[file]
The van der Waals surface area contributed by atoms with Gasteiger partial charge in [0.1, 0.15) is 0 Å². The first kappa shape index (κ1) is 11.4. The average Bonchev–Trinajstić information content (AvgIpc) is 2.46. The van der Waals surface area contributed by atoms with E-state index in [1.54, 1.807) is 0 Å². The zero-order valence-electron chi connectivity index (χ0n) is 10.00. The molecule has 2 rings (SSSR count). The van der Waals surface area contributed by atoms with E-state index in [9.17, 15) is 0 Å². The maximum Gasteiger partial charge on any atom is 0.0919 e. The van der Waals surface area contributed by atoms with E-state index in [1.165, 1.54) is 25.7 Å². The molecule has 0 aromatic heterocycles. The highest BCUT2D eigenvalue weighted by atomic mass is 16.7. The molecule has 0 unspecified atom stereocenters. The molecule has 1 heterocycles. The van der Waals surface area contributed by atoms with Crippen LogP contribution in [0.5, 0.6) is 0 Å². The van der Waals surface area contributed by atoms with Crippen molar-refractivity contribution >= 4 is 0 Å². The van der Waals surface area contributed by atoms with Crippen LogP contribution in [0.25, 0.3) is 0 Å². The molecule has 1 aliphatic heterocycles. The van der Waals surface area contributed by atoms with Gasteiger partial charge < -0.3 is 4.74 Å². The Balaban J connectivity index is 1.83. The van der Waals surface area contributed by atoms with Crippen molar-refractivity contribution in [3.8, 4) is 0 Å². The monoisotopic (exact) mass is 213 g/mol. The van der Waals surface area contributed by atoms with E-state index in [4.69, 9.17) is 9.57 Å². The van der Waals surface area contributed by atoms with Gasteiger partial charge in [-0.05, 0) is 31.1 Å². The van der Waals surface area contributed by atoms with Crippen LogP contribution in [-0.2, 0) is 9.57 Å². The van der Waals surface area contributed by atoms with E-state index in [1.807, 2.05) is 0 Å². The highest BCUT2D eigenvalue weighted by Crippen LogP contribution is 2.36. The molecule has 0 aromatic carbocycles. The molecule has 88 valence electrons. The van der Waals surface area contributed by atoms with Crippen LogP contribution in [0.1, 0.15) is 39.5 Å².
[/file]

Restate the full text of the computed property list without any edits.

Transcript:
The van der Waals surface area contributed by atoms with Gasteiger partial charge in [0.1, 0.15) is 0 Å². The first kappa shape index (κ1) is 11.4. The average Bonchev–Trinajstić information content (AvgIpc) is 2.46. The van der Waals surface area contributed by atoms with E-state index in [1.54, 1.807) is 0 Å². The zero-order valence-electron chi connectivity index (χ0n) is 10.00. The molecule has 2 rings (SSSR count). The van der Waals surface area contributed by atoms with E-state index in [9.17, 15) is 0 Å². The maximum Gasteiger partial charge on any atom is 0.0919 e. The van der Waals surface area contributed by atoms with E-state index in [1.165, 1.54) is 25.7 Å². The molecule has 0 aromatic heterocycles. The highest BCUT2D eigenvalue weighted by atomic mass is 16.7. The molecule has 0 unspecified atom stereocenters. The molecule has 1 heterocycles. The van der Waals surface area contributed by atoms with Crippen LogP contribution in [0.5, 0.6) is 0 Å². The van der Waals surface area contributed by atoms with Crippen molar-refractivity contribution >= 4 is 0 Å². The van der Waals surface area contributed by atoms with Crippen LogP contribution in [0.25, 0.3) is 0 Å². The molecule has 1 aliphatic heterocycles. The van der Waals surface area contributed by atoms with Gasteiger partial charge < -0.3 is 4.74 Å². The Balaban J connectivity index is 1.83. The van der Waals surface area contributed by atoms with Crippen molar-refractivity contribution in [3.8, 4) is 0 Å². The monoisotopic (exact) mass is 213 g/mol. The van der Waals surface area contributed by atoms with E-state index in [4.69, 9.17) is 9.57 Å². The van der Waals surface area contributed by atoms with Gasteiger partial charge in [-0.05, 0) is 31.1 Å². The van der Waals surface area contributed by atoms with Crippen LogP contribution in [-0.2, 0) is 9.57 Å². The van der Waals surface area contributed by atoms with E-state index in [1.807, 2.05) is 0 Å². The highest BCUT2D eigenvalue weighted by Crippen LogP contribution is 2.36. The molecule has 0 aromatic carbocycles. The molecule has 88 valence electrons. The van der Waals surface area contributed by atoms with Crippen LogP contribution in [0.1, 0.15) is 39.5 Å².